Comments on: If you want lower property tax rates, you’ve got to ask Fri, 05 Dec 2014 11:27:18 +0000 hourly 1 By: johnwasik Tue, 04 Oct 2011 16:56:10 +0000 Unfortunately, dropping your assessed value is no guarantee of a lower tax bill if your taxing bodies raise their rates. The only way to address that is to keep putting pressure on them to reduce their costs, no mean feat as they grapple with pension liabilities and lower tax revenues.

By: Humanismws Tue, 04 Oct 2011 16:09:51 +0000 Why not ask for the right thing? Pay 10% more for a property to have it granted tax-free status, and clear govt debt with that. How so? Do the math on the interest on that premium, and you will see that is very close to property taxes. And we would all save the collection costs.

Mind you, you couldn’t allow the pols to spend it..

By: limapie Tue, 04 Oct 2011 15:11:13 +0000 The last area-wide reassessment that we had in our
Wisconsin community, I hired an appraiser who had double-
inflated his appraisal fee to do an appraisal on the very same day that the reassessor came. The two appraisals were $10,000 apart, the higher being the reassessor. The reassessor explained that a home owner overpays the first of the ten years, then they pay fairly, and then they underpay (if values are appreciating.) It all come out in the wash. I also discovered that there is a state-wide formula that all properties go by and you can’t fight with the formula.
Currently, the formula is such that homes should be over-assessed in the earlier of the ten year span, and is based on appreciating values.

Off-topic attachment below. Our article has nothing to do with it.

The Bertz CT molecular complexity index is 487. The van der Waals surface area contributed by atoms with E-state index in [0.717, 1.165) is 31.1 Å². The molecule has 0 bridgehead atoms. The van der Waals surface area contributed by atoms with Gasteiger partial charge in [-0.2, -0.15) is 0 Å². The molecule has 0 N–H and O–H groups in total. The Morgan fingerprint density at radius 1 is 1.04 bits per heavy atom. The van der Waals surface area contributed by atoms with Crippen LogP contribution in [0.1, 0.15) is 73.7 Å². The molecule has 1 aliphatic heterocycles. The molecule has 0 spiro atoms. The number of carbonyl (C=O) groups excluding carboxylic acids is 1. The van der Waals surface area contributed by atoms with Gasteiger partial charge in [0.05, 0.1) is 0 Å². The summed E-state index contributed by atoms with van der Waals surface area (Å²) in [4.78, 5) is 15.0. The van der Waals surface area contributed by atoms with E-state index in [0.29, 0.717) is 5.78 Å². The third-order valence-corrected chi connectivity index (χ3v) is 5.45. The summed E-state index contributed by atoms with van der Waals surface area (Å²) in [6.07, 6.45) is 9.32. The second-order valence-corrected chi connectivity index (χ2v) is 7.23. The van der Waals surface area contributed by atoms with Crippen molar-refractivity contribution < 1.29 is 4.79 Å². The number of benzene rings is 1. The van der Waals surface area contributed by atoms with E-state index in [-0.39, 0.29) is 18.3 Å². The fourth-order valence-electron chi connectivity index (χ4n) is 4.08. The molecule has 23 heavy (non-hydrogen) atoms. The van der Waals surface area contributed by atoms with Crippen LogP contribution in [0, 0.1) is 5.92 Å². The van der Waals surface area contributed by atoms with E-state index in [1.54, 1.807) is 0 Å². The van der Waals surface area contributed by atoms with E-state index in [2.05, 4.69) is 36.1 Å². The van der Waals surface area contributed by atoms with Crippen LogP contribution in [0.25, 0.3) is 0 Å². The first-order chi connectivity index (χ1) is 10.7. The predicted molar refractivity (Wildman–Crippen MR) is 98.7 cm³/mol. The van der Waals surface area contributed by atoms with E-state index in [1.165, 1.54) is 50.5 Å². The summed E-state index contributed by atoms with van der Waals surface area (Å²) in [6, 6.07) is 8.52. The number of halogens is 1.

If a home owner wishes to reduce their taxes, then they need to go after that formula. They need to contact their state representative, raise the roof, and have a formal review done.
This other way is nonsense. The likelyhood of any individual getting their taxes lowered individually is time wasted, a lot of money lost. What the reassessors say is in stone, until the whole state formula is made to change.
I’d take this article and put it in the garbage can.

By: PapaDisco Tue, 04 Oct 2011 13:46:27 +0000 I think your title to this story is wrong. This story isn’t about reducing someone’s “rate,” which is a legislative matter, it’s about reducing someone’s assessment.

By: LPavilionis Tue, 04 Oct 2011 13:36:49 +0000 Even though the assessed valuation of the property has gone down, the tax bill hasn’t gone down because the county increased the other taxes included in the total collected.